The 3D space digital is temporal. As I navigate the 3D digital space, I am the dynamic agent of a singular perspectival viewpoint while the internal environment is fixed, multi-dimensional and infinite. The constructed objects remain static until interacted with in some way. Objects lack gravity; they are frozen in the form of a three-dimensional image. It is a space where the natural laws of physics do not apply, a space of illusion but one with no apparent intention to deceive.  Though the possibilities are almost limitless in this space, I am drawn to the standard geometric polygon and planar selections and I use the software’s basic tools of construction, its most simple types of illumination and application of colour that represent the fundamental features of the software that are paradoxically also highly complex.  The images that emerge are auto-referential abstractions that have been freed from the burden of photographic representation, an activity of visualisation that requires looking outwards. Instead, these abstract images look inwards, to the world of photographable things generated in the system. Lambert Weising describes this dichotomy as ‘visualising turning towards’ and ‘abstracting turning away.’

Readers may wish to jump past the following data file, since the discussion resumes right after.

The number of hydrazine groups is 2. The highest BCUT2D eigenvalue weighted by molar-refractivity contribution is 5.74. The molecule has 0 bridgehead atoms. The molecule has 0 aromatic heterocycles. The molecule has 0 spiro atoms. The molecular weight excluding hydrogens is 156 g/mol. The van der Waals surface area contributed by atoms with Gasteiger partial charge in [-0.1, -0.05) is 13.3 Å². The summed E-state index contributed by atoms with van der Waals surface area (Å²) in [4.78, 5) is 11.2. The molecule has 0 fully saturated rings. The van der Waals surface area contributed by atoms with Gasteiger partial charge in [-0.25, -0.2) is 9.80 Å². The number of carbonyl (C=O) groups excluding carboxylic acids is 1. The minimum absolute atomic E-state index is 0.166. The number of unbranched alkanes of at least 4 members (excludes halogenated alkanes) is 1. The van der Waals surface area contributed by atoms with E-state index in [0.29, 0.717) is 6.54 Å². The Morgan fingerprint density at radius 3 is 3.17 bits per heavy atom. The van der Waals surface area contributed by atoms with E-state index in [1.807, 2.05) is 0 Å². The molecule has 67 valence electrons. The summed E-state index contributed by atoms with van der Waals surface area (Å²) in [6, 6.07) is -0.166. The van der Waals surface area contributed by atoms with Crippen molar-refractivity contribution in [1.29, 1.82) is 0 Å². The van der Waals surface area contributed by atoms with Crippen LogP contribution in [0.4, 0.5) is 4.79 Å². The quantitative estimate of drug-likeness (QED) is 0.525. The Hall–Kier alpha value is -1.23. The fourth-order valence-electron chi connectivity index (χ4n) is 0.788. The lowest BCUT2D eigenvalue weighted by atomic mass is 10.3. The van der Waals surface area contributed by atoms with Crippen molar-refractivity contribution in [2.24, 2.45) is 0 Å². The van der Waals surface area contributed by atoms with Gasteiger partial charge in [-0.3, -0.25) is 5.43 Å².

In many respects the work I am making references the Concrete Photographic practices that emerged in Germany in the 1960’s. Interested in representing photography’s inner conditions, concrete photography was inspired by Theo van Doesburg’s wider concept of concrete art which emerged in the 1930s, and later through the activities of modernist artists who were experimenting with light and objects to form photographic abstractions. These were images made in a darkroom by analogue means combining photographic paper, objects, light and surfaces to form direct abstract photograms. More recently the photographer, Thomas Rüff working directly with a software engineer, has generated a series of digital photograms. Unhappy with the one-to-one scaling limitations of the traditional photogram, Rüff in 2008 set to work to create digital photogram that mimic, yet enhance the aesthetic of the conventional photogram by taking the advantage of digitally reproducing his work way beyond the scale of most traditional photograms.